“…“61% of executives admit their sales managers have not been adequately trained in pipeline management strategies and techniques and the average sales manager is not able to tell the difference between pipeline management and forecasting. That is a real shame when companies that master pipeline management practices sees 28% higher revenue growth”
Far from the frontline
Working with many B2B sales organisations over the years I have stumbled across many things that have caught my interest and curiosity. One of them, is how first line sales managers rarely get to work with the elements of sales management that has proven effective.
Although quite the paradox, sales managers very often seems caught up in activities far from the front line. A study from 2015 showed that 62% of sales management time was spent on a variety of administrative tasks not directly related to revenue creation. There is a great deal of reasons for this but one of the bigger sinners in my experience, is a misconception around what constitutes pipeline management, resulting in a not uncommon, but quite unproductive, practice among some CCOs.
The riddle effect
If you are a CCO or a CEO and you regularly send an email or walk to the sales managers office to get an update on the revenue forecast to satisfy your own or someone else´s control gene, you are very likely impeding her ability to make the numbers. Many sales organisations and managers believe that they are spending time managing their pipelines when in fact they are managing forecasts. Maybe you think it is just semantics. A detail in management lingo not worth spending time on, but allow me to challenge.
Indirectly forcing your sales organisation to spend time on predicting revenue on behalf of spending time managing pipelines is unfortunate, as forecasting adds very little value from a revenue creation perspective. The big issue is not those 5 minutes it takes you to get the actual update from the sales manager. The big issue is that it takes focus and attention away from the actions that really matter in terms of growing the business as well as the riddle effect it creates down through the organisation. Sales people being asked up to several times a week to update all the numbers on all of their 50 deals, estimate when deals will close, how much revenue by when etc. Don´t get me wrong, I am not claiming that forecasting is not important. It has it´s time and place – but it is a standard procedure and it should be automated.
Asking for the forecast? Try this instead
If you feel just slightly guilty and can recognize yourself in above and want to try something else, then have a go at testing a simple version of pipeline management practice in your sales organisation:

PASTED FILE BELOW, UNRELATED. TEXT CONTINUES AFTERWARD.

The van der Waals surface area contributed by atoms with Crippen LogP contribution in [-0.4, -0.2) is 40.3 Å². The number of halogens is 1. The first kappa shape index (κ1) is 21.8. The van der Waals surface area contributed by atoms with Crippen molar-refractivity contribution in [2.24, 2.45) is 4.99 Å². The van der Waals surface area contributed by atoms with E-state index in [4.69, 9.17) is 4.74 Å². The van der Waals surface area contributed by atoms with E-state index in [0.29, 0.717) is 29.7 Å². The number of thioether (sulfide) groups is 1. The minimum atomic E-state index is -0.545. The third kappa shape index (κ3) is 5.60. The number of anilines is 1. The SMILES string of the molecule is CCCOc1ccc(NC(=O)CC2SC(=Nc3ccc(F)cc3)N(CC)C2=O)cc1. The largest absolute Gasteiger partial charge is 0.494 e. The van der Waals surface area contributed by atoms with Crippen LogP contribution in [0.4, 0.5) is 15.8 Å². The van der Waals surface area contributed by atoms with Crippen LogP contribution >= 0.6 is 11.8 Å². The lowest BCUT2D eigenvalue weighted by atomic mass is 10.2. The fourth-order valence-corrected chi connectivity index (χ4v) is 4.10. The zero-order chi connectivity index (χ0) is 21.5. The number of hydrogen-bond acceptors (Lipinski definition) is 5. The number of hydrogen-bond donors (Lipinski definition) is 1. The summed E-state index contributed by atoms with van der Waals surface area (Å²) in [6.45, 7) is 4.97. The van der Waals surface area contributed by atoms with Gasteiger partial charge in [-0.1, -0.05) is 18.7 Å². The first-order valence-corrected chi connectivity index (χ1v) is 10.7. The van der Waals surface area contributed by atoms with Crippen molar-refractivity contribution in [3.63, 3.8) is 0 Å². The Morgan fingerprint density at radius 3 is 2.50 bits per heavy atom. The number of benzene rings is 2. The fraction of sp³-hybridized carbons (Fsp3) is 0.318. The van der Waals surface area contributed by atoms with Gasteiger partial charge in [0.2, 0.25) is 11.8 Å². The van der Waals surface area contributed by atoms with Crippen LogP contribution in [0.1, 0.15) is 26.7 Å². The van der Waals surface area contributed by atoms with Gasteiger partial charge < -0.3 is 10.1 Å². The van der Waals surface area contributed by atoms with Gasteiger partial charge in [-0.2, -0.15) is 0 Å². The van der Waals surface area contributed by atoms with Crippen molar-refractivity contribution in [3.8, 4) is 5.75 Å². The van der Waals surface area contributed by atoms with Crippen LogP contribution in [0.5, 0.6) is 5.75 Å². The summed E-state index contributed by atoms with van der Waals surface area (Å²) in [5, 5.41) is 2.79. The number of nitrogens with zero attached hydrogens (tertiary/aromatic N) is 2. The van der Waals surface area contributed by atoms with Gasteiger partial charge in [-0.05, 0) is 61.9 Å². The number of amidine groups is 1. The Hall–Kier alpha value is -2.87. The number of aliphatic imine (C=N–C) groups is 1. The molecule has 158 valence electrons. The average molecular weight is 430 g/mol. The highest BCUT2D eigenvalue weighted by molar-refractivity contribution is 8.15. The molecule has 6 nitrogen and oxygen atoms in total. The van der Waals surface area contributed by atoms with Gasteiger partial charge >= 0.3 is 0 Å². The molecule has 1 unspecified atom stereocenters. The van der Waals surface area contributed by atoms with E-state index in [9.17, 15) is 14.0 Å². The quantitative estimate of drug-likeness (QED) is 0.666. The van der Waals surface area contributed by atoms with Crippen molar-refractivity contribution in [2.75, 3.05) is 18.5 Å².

- Create a Buyer-Aligned Sales Process: Gather your team and identify your buyers buying process (eg.: status quo, identify new needs, define solution, identify viable vendors, review approaches, make decision) and match each phase with the steps and actions your sales reps need to take to match what is going on the buying side.
- Define Stage Gates: Define a stage gate or a verifier per sales rep step, including either closing probability or opportunity category, that will serve as a sort of “handshake” with the buyer, only allowing the opportunity to move forward when achieved (eg.: “business issue confirmed” or “decision maker confirms potential value of solution”). If enforced, this will help ensure that the right sales activity is conducted timely and improved accuracy of numbers in pipeline.
- Create a sales management rhythm: Design and install a firm cadence revolving around one (eg. bi-weekly) pipeline acceleration meeting in which the ability to reach target is reviewed and client-orientated actions defined. Pipeline Management is supposed to be much more an exercise in communication and conversation than mathematics. Prior to this meeting all sales people are obliged to update individual sales pipelines to ensure all new and existing sales opportunities have been captured and updated. Note, it is not allowed to ask sales people to update at any other times.
- Align with forecasting and assign ownership: Define at what point in the sales process you will view sales opportunities as ready to be included in the forecast and align this with Finance and/or Delivery. To ensure focus, a possibility is to have pipeline practice owned by sales and forecasting process owned by for example finance – with automated input at designated times from the sales pipeline. Be aware of other forecast sources such as external factors and historical data. There is a wealth of exciting predictive forecasting solutions available that potentially could be of use.
“If you are a CCO or a CEO and you regularly send an email or walk to the sales managers office to get an update on the revenue forecast to satisfy your own or someone else´s control gene you are very likely impeding her ability to make the numbers. Too many sales organisations and managers believe that they are managing their pipelines when in fact they are managing forecasts”
So, asking your sales manager to once again approximate how much revenue will be be brought in by when is just yet another symptom that many sales managers has lost control of their calendars and are being sucked into non-revenue driving activities. Forecasting revenue is basically not really the job of a Sales Manager. Taking part in building and managing an accurate sales pipeline is. A robust process and toolbox for pipeline coaching built on modern pipeline management technology with automated input for forecasting will leave adequate time for the sales manager to be conducting pipeline coaching and increase likelihood of hitting revenue targets without causing capacity issues in other parts of the organisation.
What do you think? Are you experiencing this issue as well? Do you have a different perspective? Please comment below.